Album Reviews - Reviews

Foo Fighters – Sonic Highways


Having started from such humble beginnings, the Foo Fighters really have come a long way. Who honestly could have called it, that the drummer from that band where the lead singer killed himself would eventually become one of the more vital figures in mainstream rock? The thing about Dave Grohl is that the man actively seems to want us all to be better. He wants us to know about the bands and the sounds that shaped his music, partially to help us appreciate his records in a whole new light, but mostly to make sure that some of the more interesting characters don’t get lost in depths of history’s chasm. This is the central idea running through the Foo’s 8th album, Sonic Highways; 8 tracks, 8 different studios and 8 guests on the album. Each song is inspired by a city, and by the people and the sound birthed from that city. Conceptually, it’s a neat plan and, if done correctly, could force the band to write something really fantastic after 2011’s limp Wasting Light. Sadly Sonic Highways just doesn’t measure up.

One of the fundamental issues with the concept is that, in spite of the various studios and guests, there is no real variance in the sound or songwriting. The guestlist here includes Robin Zanderof Cheap Trick, Joe Walshof The Eagles and Tony “I Produced The Most Interesting Bowie Albums” Visconti, but you’d never know it. Most of them are relegated to backing vocals where they could have easily just been replaced by a double tracked Grohl. The lead single ‘Something From Nothing’ (or as I’ve taken to calling it ‘Something From Holy Diver’), which features Zander, has none of Cheap Trick’sflourishes, only cheap tricks from the Foos.The song was recorded in Steve Albini’s Electrical Audio studio; a veritable mecca for noise-rock and the home of Albini’s distinctive raw and unpolished sound. ‘Something From Nothing’ should feel like a long lost cut from In Utero, but instead it’s got the squeaky clean fingerprints of producer Butch Vigall over it, wiping away any and all grime and leaving only a hyper-produced shell. It’s a microcosm for the album because this song could have been recorded in any room anywhere in the world. It doesn’t belong to Chicago, nor does ‘Feast and The Famine’ belong to D.C. or ‘I Am The River’ belong to New York. One of the fundamental tenants of this concept has failed, leaving the whole endeavor in a state of flux as we’re left wondering what the point really was.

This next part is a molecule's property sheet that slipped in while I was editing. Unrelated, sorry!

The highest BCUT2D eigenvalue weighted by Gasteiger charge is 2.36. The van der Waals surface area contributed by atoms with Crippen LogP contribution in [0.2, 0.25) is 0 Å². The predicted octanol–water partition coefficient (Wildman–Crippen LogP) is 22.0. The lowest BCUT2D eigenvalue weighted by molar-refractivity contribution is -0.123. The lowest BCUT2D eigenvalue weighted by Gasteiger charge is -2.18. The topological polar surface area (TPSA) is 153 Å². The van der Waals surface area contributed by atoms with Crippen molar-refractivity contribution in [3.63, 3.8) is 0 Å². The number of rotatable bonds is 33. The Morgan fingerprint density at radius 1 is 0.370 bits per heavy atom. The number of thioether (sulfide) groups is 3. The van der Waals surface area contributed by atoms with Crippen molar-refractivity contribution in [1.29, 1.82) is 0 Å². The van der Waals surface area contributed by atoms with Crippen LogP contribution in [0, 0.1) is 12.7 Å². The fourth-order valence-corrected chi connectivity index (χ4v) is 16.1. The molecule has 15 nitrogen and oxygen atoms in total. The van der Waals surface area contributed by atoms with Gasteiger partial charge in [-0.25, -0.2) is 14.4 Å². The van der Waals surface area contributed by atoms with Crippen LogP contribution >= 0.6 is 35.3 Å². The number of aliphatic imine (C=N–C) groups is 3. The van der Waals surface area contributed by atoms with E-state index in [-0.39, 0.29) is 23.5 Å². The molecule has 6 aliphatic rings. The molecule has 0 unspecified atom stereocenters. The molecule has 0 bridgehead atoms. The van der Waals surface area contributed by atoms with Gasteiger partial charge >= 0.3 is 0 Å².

The album does come to life at one or two points. ‘Feast In The Famine’ evokes – albeit to a much lesser extent – that same kind of manic intensity of ‘Monkey Wrench’ from 1997’s The Colour and The Shape. The southern rock swagger of ‘What Did I Do?/God As My Witness’ has some very nice guitar work and a wonderful sense of Queen pomposity. But these are just single moments in a sea of forgetability. There is no track on this album that you’ll ever go back to. Everything just feels a little half baked; this is particularly evident in the lyrics which were, reportedly, finished minutes before being recorded. It really shows because Grohl has never been much of a wordsmith, but an unfortunate chunk of this record is a little too close to stilton for its own good. They just seem like placeholder clichés, designed to fill the space in the bar while the band worked on something a little better. They’re so meaningless and their presence really highlights that the band just didn’t put in the effort that was needed to make a great record.

Foo Fightersat this point have become the alternative rock AC/DC. Every couple of years they’ll put out another record which is mostly just an excuse to tour. This is just their Flick Of The Switch. I’m happy they’re still around and touring, because they have the back catalogue and the energy to be one of the best mainstream rock bands working today, although that might be damning with faint praise. It’s nice to see that they are trying and that the band actively seem to want the public to know about the DC hardcore scene or magic of Post-Katrina New Orleans. It’s admirable and does help to soften the blow of the music’s quality because, at its best, the record brings up memories of The Colour and The Shape and Foo Fighters, and at its worst it has the languid inertia of the worst cuts from disc 2 of In Your Honour and Wasting Light. With Sonic Highways it is clear that the boys are trying but evidently, they’re just not trying hard enough. Will Murphy